Happy summer reading!
It was a great year for reading at Episcopal! Students spoke with the "I Survived" author Lauren Tarshis via Skype, they celebrated Dr. Seuss' birthday, they won young author competitions, battled with books, collected books for babies and competed in book trivia.
Members of the Episcopal community gathered last week to celebrate an exciting new project – the Episcopal Athletic Field House. Students, donors, school leadership, staff and cheerleaders were on hand for the official groundbreaking ceremony that marks the beginning of construction on the first new athletic building on campus since 1982.
The field house is slated to be a multi-use facility where students of all ages can take physical education classes, participate in strength training and prepare for interscholastic sports. The building boasts 22,637 square feet of space for weight training, cardio training, individual sport locker rooms, coaching offices and collaboration spaces, conference rooms, classrooms, a concession stand, a sports medicine and training area and more.
Erecting a new building on campus would not be possible without the commitment and support of the entire Episcopal community. We were honored to have an array of members representing the Episcopal community participate in the groundbreaking. Participants included: Cameron Dumas ʼ18, 2018 Male Athlete of the Year; Adam Fishbien and Jennifer Price, GraceHebert Architects; Katheryn Flournoy, Board Chair; Gwen Graves ʼ88, Field House Lead Donor and Trustee; Todd Graves ʼ90, Field House Lead Donor and Spirit • Mind • Body Campaign Co-Chair; Ainsley Grigsby ʼ92, Leadership Donor; Victoria Guarisco, Leadership Donor; Hunter Heaslip ʼ18, 2018 Female Athlete of the Year; John Kojis, Director of Operations; Hugh McIntosh, Head of School; Randy Richard, Athletic Director and Robert Ward, Cangelosi Ward General Contractors. For a full list of field house donors click here.
We are especially grateful for our field house lead donors Todd ʼ90 and Gwen ʼ88 Graves. The couple, who are Episcopal alumni and parents of current Episcopal students, have generously stepped forward with a tremendous contribution to make the field house a reality. Gwen reiterated that the new facility will serve students from PreK-3 to Upper School and that it truly is a necessity for students and coaches. Todd, who is also the campaign co-chair, recognized the coaches in attendance saying the field house is dedicated to them and the work they do. “Coaches had just as much or even more of an impact on me as my teachers,” the former quarterback and track athlete shared. He went on to say that he learned the value of hard work, respect, leadership and teamwork thanks to the Episcopal coaches.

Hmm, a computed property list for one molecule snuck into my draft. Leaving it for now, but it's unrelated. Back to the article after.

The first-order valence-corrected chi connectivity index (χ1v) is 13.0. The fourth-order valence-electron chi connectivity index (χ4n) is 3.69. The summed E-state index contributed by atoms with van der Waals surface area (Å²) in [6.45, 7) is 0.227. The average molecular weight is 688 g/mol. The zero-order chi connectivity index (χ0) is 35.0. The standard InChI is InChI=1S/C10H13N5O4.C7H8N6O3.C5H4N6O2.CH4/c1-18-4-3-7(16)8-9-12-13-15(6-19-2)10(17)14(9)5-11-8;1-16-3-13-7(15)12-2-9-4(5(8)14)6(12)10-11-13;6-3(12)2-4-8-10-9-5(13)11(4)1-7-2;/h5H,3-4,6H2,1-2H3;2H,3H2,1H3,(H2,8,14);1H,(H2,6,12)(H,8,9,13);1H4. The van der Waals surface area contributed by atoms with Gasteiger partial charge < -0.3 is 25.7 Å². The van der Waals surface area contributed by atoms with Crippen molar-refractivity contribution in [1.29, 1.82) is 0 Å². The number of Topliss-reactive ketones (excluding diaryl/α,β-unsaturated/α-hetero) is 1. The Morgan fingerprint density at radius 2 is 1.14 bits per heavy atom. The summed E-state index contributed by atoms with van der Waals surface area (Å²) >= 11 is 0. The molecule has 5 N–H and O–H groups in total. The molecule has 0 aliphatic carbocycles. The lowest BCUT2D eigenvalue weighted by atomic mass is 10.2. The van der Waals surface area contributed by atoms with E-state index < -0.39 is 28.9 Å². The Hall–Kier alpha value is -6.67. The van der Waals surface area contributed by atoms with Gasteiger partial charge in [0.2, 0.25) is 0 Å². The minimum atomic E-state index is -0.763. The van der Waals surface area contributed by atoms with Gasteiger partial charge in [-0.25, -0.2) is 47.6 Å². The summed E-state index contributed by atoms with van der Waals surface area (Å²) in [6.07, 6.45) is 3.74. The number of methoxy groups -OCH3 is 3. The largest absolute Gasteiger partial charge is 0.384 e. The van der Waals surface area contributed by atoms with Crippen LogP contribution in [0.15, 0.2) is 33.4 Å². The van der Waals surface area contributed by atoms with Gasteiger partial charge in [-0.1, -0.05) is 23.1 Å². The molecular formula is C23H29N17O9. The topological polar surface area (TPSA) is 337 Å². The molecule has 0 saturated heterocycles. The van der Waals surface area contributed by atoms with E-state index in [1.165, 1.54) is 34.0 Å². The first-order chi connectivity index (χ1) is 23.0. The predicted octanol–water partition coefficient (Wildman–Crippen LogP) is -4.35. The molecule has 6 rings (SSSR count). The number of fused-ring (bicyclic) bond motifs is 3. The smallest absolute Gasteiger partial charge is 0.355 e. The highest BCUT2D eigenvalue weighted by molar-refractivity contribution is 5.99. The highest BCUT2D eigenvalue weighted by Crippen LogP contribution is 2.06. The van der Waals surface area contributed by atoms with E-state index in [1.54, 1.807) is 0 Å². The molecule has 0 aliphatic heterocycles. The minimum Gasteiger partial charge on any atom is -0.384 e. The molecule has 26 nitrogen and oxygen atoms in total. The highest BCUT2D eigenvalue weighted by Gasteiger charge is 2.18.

At Episcopal, we strive to serve the whole child, from spirituality and academics to athletics and the arts. Such an ambitious project as a new field house is needed to better serve our students, who excel in multiple arenas while maintaining academic excellence. This school year, the Knights fielded 62 varsity and sub-varsity teams, with more than 80% of Middle and Upper School students participating in at least one sport. Multiple teams advanced to state-level competitions and several athletes plan to continue their athletic careers into college. Our students truly are thriving on and off the field.
On any given day our varsity coaching staff can be found working with even the youngest Knights, as physical education at Episcopal begins in Lower School. The coaching staff are also integral to the success of our project-based learning units, often being called upon to assist with everything from the adventures of "Charlotte’s Web" to organizing a mini-triathlon for first graders. Physical education is a key component of a well-rounded experience and this new field house will only elevate that for students, coaches and families.
It truly is an exciting time to be an Episcopal Knight. We began this school year with a celebration of the renovated Lewis Memorial Chapel of The Good Shepherd. This fall we will celebrate the completion of the new Academic Commons, a facility dedicated to science and math. Now we eagerly anticipate our newest endeavor – the Athletic Field House. Episcopal is a community steeped in tradition, yet prepared for the future. We thank everyone for their support and belief in the Episcopal mission and ministry. We look forward to continued success for generations to come.
The Episcopal Athletic Field House is the third stage of the Spirit • Mind • Body Campaign, which has supported all of the recent new endeavors on campus. As of now, $7.1 million has been committed toward the $9.4 million project cost of the Academic Commons and $5 million has been committed toward the estimated $8.3 million Athletic Field House project cost.
For more information on the Episcopal Athletic Field House click here. For a list of additional Naming Opportunities click here or contact Capital Campaign Director Mellie Bailey at 225-755-2687.
The Episcopal Writing Center is a special place where fellows form lifelong bonds. In keeping with tradition, this year's underclassmen wrote Senior Tributes highlighting the graduating fellows and the impact they've had on the program.
Major: International Political Economy and Business